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Book Review: Cold Case Christianity by J. Warner Wallace

Let me put my cards on the table.  J. Warner Wallace (Jim to those who know him personally) is one of my best friends.  For almost 10 years, we’ve been invested in each other’s life.  We’ve done ministry together.  We’ve served in the local church together.  We’ve led student mission trips together.  Our families have spent time together (my teenage daughter regularly crashes at his house and gets spoiled by Jim’s wonderful wife, Susie).  And now we’re speaking together, as colleagues at Stand to Reason.  Jim is a close friend, partner, and ally.  

So yes, as I offer a review of Jim’s book, Cold Case Christianity (CCC), you could argue that I’m biased.  However, if you dismiss my book review as unreliable on the sole basis of bias, then you need to read Jim’s book!  In chapter 14, he deals with a similar charge of bias against the disciples.  And had you read it already, you’d know bias does not preclude one from being reliable, as Jim’s “Mark Hillian” illustration demonstrates (see page 246).  So, don't dismiss this review before you consider the reasons why I think you need to read Jim’s book. 

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My Debate on the Grounding of Morality

Was I nervous? Yes, absolutely. Of course, this wasn't my ordinary speaking event. On April 5, about 170 people packed a room at Weber State University, to watch my formal debate with professor of philosophy Dr. Richard Greene. The question: Can there be objective moral values and obligations without God? Each debater had 20 minutes for opening arguments, a 10-minute rebuttal, about 40 minutes of joint Q & A from the audience, and a 5-minute conclusion.

Dr. Greene had home field advantage. He has been teaching classes at Weber State for about eight years and a number of his students came out for the debate. About 65% of the attendees indicated on a pre-debate survey that they held Dr. Greene’s view, that morality is best explained without God.

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The Genetics of Adam and Eve, The Difficulty with Genesis 1:27-28

Passage:

God created human beings in his own image. In the image of God he created them; male and female he created them. Then God blessed them and said, “Be fruitful and multiply. Fill the earth and govern it” (Genesis 1:27-28).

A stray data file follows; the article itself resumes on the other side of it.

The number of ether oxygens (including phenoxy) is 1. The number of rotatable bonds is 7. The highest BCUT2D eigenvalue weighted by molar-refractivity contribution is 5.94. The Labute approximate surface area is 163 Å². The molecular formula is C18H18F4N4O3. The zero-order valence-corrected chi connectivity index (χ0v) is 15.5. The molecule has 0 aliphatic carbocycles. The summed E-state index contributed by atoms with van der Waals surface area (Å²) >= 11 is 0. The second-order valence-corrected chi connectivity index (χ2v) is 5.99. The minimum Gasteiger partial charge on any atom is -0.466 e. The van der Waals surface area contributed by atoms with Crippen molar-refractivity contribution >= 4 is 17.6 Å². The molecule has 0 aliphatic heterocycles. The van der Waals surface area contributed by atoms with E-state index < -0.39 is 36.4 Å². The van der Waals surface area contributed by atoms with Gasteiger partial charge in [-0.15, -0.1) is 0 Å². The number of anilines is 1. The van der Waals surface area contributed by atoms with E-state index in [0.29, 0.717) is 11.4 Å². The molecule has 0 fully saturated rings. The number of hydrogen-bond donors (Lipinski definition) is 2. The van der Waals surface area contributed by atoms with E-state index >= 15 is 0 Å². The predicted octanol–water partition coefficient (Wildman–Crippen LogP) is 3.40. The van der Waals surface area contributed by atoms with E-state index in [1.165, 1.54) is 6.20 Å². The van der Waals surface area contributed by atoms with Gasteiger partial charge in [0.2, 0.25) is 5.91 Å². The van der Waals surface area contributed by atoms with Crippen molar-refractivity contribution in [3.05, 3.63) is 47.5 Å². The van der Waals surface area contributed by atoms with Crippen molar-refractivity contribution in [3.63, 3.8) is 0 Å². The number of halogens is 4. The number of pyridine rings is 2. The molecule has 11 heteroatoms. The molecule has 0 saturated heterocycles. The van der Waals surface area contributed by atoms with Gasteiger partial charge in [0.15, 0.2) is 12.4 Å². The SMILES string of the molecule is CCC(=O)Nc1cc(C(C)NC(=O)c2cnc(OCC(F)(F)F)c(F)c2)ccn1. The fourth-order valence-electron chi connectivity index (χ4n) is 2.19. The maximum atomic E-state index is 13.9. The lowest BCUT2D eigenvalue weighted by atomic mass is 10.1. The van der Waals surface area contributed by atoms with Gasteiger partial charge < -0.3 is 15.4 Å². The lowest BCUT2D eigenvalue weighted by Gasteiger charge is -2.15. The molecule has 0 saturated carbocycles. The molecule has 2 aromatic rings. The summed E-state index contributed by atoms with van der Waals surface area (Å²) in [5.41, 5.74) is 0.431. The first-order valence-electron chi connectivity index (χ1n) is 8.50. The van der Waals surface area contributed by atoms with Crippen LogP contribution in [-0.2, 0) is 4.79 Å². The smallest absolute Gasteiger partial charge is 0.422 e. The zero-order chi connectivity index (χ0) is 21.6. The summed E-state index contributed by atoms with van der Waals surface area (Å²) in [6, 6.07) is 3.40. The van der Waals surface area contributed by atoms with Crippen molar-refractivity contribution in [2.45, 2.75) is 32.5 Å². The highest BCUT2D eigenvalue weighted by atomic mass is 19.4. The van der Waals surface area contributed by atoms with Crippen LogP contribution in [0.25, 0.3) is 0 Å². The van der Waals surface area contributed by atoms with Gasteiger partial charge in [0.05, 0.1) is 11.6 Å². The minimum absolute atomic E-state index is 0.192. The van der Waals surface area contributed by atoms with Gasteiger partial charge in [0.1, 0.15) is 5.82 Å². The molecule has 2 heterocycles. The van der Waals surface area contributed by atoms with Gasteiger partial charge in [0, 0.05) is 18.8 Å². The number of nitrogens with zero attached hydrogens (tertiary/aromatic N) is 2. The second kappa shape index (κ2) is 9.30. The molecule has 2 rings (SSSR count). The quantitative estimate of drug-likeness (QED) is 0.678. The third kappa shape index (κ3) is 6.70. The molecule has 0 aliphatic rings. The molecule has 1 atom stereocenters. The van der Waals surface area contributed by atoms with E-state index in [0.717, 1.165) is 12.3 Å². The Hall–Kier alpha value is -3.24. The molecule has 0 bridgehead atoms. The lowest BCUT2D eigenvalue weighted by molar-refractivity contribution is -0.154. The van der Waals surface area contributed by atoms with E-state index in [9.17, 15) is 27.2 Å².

Difficulty: Doesn’t the science of genetics refute the concept that the entire population of the world came from just one couple?

Explanation: Over the past couple of decades researchers have used “population genetics” to estimate initial population size of the human species. By studying human genetic diversity in the present day, they have tried to extrapolate back to determine the minimum size of the original population of humans necessary to produce the diversity we observe today. Some have argued that it is impossible for civilization to have come from one human couple.

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The Difficulty with Genesis 2:1-4 - Creation

Passage:

The creation of the heavens and the earth and everything in them was completed. On the seventh day God had finished his work of creation, so he rested from all his work. And God blessed the seventh day and declared it holy, because it was the day when he rested from all his work of creation. This is the account of the creation of the heavens and the earth (Genesis 2:1-4).

Difficulty: Did God create the world in six 24-hour days, or is the world billions of years old as the standard scientific dating suggests?

Explanation: There is a wide variety of theories Christians have presented and understood for the duration of creation in Genesis. Here are a few of the more common explanations:

The gap theory postulates that eons passed between Genesis 1:1 and Genesis 1:2—possibly leaving plant and animal remains in the fossils we now find. Part of this theory postulates that Satan was cast down to earth and destroyed it, rendering the earth “formless and empty” as described in Genesis 1:2. This is partially based on the assumption that God would never create something as chaotic as is described in the second verse of the chapter. The time then between verses 1 and 2 could have been millions of years. This view has grown out of favor in scholarly circles.

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The Difficulty with Genesis 1:1

In the beginning God created the heavens and the earth (Genesis 1:1).

 

Difficulty #1: Doesn’t science claim the universe is eternal? If so, how can it have a beginning?

 

Explanation: The First Law of Thermodynamics states that matter and energy can be changed from one form to another, but it cannot be created or destroyed. For centuries scientists believed the universe was uncaused and eternal.

 

In the early part of the twentieth century the scientific community was confronted with the ramifications of Albert Einstein’s general theory of relativity. Like most scientists of the day, Einstein assumed the universe was static and eternal. Yet his mathematical equation of relativity pointed strongly toward a universe that was either expanding or contracting. While this seemed to unsettle him, Einstein later accepted that the universe had a finite past. Why did he change his mind?